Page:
There seems to be a looming critical mass that, if reached and nurtured, could bring far-reaching improvements to the National Park System. Of course, key is reaching that critical mass, and it's impossible to say if that will be achieved.
Part of that mass revolves around the Centennial Initiative launched back in August 2006 by the Bush administration. Crafted to apply a thorough coat of polish to the National Park System in time for the Park Service's centennial in 2016, the initiative is moving in the right direction, even if that movement is somewhat jerky.
Last year, for instance, the challenge produced $51.6 million worth of projects (just over half of the initiative's annual goal; see attachment) around the system, ranging from improved power systems to biodiversity inventories and efforts to develop tomorrow's national park stewards,
On Tuesday the second-round of projects was announced, and it paled substantially from the first-round, both in terms of projects -- 110 in 2008 versus just nine this year -- and dollars. While the private-public match generated nearly $52 million for 2008's projects, this year just $27 million was generated. The relatively low total can be attributed, according to Secretary Dirk Kempthorne, to spending limitations surrounding the continuing resolution that Congress passed last fall for budgetary matters.
That said, here's what's being funded this year through the initiative:
$1.2 million to remove and control invasive species and restore rare and endangered plants. Costs were split 50-50 between the Maui Invasive Species Committee and the Centennial Challenge.
* Independence National Historical Park, Pennsylvania
$18 million to rehabilitate the Ben Franklin Museum at Franklin Court. The Pew Charitable Trusts contributed $12 million, with the Centennial Challenge chipping in $6 million.
$300,000 for a BioBlitz!, also known as an all-taxa biodiversity inventory. Half of the funds are from the National Geographic Society, half from the Centennial Challenge.
$370,000 to replace the Arch tram operating system. Half of the funds are from the Metro Business Enterprises and half from the Centennial Challenge
$200,000 to improve the Exit Glacier visitor facilities. Half of the funds are from Alaska Geographic, half from the Centennial Challenge
* National Capital Parks – East, Washington, D.C.
$400,000 to expand the “Bridging the Watershed” environmental education program. Half of the funds are from the Alice Ferguson Foundation, half from the Centennial Challenge.
* Santa Monica Mountains National Recreation Area, California
$5.3 million to rehabilitate the Gillette Ranch building as a visitor center. Half of the funds are from the Mountains Recreation and Conservation Authority, half from the Centennial Challenge.
$100,000 to add a transportation gateway and exhibits in the Kennecott Mines National Historic Landmark. Half of the funds are from the Stephen and Mary Birch Foundation, Inc., and half are from the Centennial Challenge.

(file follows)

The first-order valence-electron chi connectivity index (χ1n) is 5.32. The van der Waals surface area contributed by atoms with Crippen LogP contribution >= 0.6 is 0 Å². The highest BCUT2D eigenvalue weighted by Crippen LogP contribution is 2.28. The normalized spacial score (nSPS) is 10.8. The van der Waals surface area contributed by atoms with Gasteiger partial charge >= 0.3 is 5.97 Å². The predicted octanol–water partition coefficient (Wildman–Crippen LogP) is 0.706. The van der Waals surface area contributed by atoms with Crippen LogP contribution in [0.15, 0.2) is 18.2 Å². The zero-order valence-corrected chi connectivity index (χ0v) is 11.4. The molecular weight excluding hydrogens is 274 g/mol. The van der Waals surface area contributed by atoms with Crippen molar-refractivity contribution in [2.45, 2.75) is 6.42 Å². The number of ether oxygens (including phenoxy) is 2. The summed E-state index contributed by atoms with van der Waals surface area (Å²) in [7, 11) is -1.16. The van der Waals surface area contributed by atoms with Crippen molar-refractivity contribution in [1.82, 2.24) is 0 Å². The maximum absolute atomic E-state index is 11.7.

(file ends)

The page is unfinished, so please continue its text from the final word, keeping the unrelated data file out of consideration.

* Yellowstone National Park, Wyoming, Montana, Idaho
$1 million to conduct a molecular all-taxa biodiversity inventory for Yellowstone Lake. Half of the funds are from the Yellowstone Park Foundation, half from the Centennial Challenge.
While there are some strong projects here, (Shouldn't the Jefferson National Expansion Memorial project be part of the Park Service's regular maintenance?) the package would have been far less impressive, at least dollar-wise, if the Pew Charitable Trusts had not stepped forward with $12 million for the Franklin museum.
Getting back to that critical mass thing, on Wednesday there will be more details about the economic stimulus package conservation groups are pushing for the national parks. The proposed projects are fairly impressive -- items such as $1 million to repair the failing sewage system at Cuyahoga Valley National Park, $10 million for repairs at the historic Fort Jefferson at Dry Tortugas National Park, $9 million for repairs to roads and parking lots at Acadia National Park, $21.35 million for the ongoing rehabilitation of the Going-to-the-Sun Road at Glacier National Park.
Park Service Director Mary Bomar says the National Parks Conservation Association worked with her agency in developing the list, which was built from projects on the Park Service's hefty deferred maintenance list.
Of course, what remains to be seen is whether the Obama administration will consider this stimulus worthwhile. In fact, these programs, both the Centennial Initiative and the stimulus proposal, hang on the whims of the incoming administration.
Will Interior secretary nominee Ken Salazar and whoever succeeds Director Bomar support these endeavors? If not, the extra $1 billion the Bush administration agreed to deliver to the Park Service over a decade, as well as the matching program that was seen to generate another $2 billion, will fade away.
And what will become of the Second Century Commission, that special task force assembled by the NPCA to look into the problems of the National Park System and report on them?
How will the Obama administration receive its report?
And then, of course, there is Congress and its visions for the national parks. U.S. Reps. Nick Joe Rahall, D-WVa, and Raul Grijalva, D-AZ, back in 2007 produced their own billion-dollar-plan for the Park Service's centennial. But that was nearly two years ago. Haven't heard much since then.
Perhaps what will pull all these various plans, programs, and proposals together and garner support from the American public, at least temporarily, behind a serious push for the parks is Ken Burns' upcoming documentary on the parks. Due out this fall, this 12-hour series could be just the thing to trigger the critical mass.